My Lords, I do not propose to detain your Lordships by any long observations upon this Bill. I desire chiefly to thank the noble and learned Lord for having taken this matter up, and to express my concurrence in all he has said. I hope, therefore, your Lordships will give the Bill a Second Reading. There can be no doubt that the law upon the subject places restrictions, which are unreasonable, upon charitable gifts, except in the view of one or other of two purposes. If the object were to discourage charitable gifts generally, the manner in which it is done would certainly be arbitrary and capricious, without any appreciable principle. The other purpose, which I think you Lordships will agree is a good one, is to prevent land accumulating in Mortmain. The noble and learned Lord has fully provided against that second consequence, by the manner in which he has prepared the Bill; and with regard to the first I have no sympathy with the idea. The noble and learned Lord has referred to one particular portion of the subject as to which I should like to suggest to him whether a little more may not be worth doing than he has proposed in the way of qualification, I mean when money is given to be laid out in land. My noble and learned Friend proposes to except certain cases upon grounds in which I concur, but I cannot help thinking that it might be worth his consideration whether there may not be other cases, where the laying out of money on land is so much of the essence of the gift, that it would be more reasonable to make such gifts invalid than to apply them to some different purpose. There is a matter which probably could not be dealt with in this Bill, but it is one as to which I have always felt that our law in regard to charities has sometimes, at all events, been administered in a most unreasonable manner. Where the purpose of a gift to a charity is specific, so that there can be no doubt at all as to the object, whether the gift be money or not, the Courts have sometimes, as in a celebrated case, proceeded in a very arbitrary manner. They have held, that there is a general intention to give to charity, even when the particular object is impossible, and so the family of the testator has been deprived of the property. In the case to which I have referred there was a gift to a charity for Jewish purposes which the Court held could not take effect in point of law, but on the doctrine of approximation applied it to Christian education. I cannot help thinking that if such a case were to occur again, the common sense of everybody would say that the family should have the property if the particular purpose or object could not be fulfilled. So far as that matter can be considered in the present Bill, I hope the noble and learned Lord will consider it. I should not be sorry if the law were that the family, who are the natural heirs, should never lose the property unless the specific purposes for which it is given by the testator can receive effect. Perhaps, also, though I am not sure that it would be easy to carry it out, something might be done to enable the Attorney General or the Charity Commissioners to renounce in the case of bequests to foolish or mischievous charities, for as your Lordships know such things do exist, instead of saying that they shall always take effect.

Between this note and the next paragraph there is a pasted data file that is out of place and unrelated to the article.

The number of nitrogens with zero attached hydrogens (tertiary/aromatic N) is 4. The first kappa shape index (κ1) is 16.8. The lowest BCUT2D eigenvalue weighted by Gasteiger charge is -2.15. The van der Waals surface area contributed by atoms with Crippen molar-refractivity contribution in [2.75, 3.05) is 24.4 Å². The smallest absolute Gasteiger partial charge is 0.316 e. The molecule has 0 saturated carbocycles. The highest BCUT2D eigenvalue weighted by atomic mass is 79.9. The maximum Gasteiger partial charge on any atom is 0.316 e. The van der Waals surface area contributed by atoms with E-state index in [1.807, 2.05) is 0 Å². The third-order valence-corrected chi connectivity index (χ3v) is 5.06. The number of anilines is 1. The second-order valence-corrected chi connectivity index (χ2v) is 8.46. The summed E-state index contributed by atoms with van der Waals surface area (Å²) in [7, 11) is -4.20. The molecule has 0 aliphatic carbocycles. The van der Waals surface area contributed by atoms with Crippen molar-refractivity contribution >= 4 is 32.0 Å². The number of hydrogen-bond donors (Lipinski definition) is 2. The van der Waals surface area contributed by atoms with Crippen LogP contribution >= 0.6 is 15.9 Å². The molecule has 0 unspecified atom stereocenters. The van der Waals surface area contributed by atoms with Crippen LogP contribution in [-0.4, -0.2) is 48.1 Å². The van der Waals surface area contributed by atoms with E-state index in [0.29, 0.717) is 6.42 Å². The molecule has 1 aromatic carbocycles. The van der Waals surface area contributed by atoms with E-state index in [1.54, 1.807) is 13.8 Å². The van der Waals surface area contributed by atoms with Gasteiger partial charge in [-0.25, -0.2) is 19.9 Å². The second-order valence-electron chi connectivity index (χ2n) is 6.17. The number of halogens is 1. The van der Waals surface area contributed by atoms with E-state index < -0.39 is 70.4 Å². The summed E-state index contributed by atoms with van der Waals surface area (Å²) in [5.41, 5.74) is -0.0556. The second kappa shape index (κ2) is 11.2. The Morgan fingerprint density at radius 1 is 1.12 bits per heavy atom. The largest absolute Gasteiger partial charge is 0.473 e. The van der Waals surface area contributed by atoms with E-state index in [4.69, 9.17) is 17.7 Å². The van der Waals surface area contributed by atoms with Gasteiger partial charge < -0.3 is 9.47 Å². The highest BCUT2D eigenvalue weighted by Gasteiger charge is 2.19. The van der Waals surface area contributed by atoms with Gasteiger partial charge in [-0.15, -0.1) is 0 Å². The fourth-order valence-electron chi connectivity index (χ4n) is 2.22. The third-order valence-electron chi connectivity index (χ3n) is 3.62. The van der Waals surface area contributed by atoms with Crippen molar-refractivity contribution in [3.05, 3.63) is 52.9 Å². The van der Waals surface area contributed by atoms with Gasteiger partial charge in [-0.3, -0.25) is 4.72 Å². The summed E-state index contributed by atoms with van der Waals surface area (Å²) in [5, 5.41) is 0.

May I ask the noble and learned Lord one question. It is whether, in the case of a will leaving land for the purpose of a site for a building, it would be necessary to sell it; because, if so, it seems to me that a provision of that kind would do away with the very object which the testator had had in view, and I would point out that there is no exception made here at all?


I think there might be an exception in that case similar to that which I say would be required in the case of money to be laid out in land.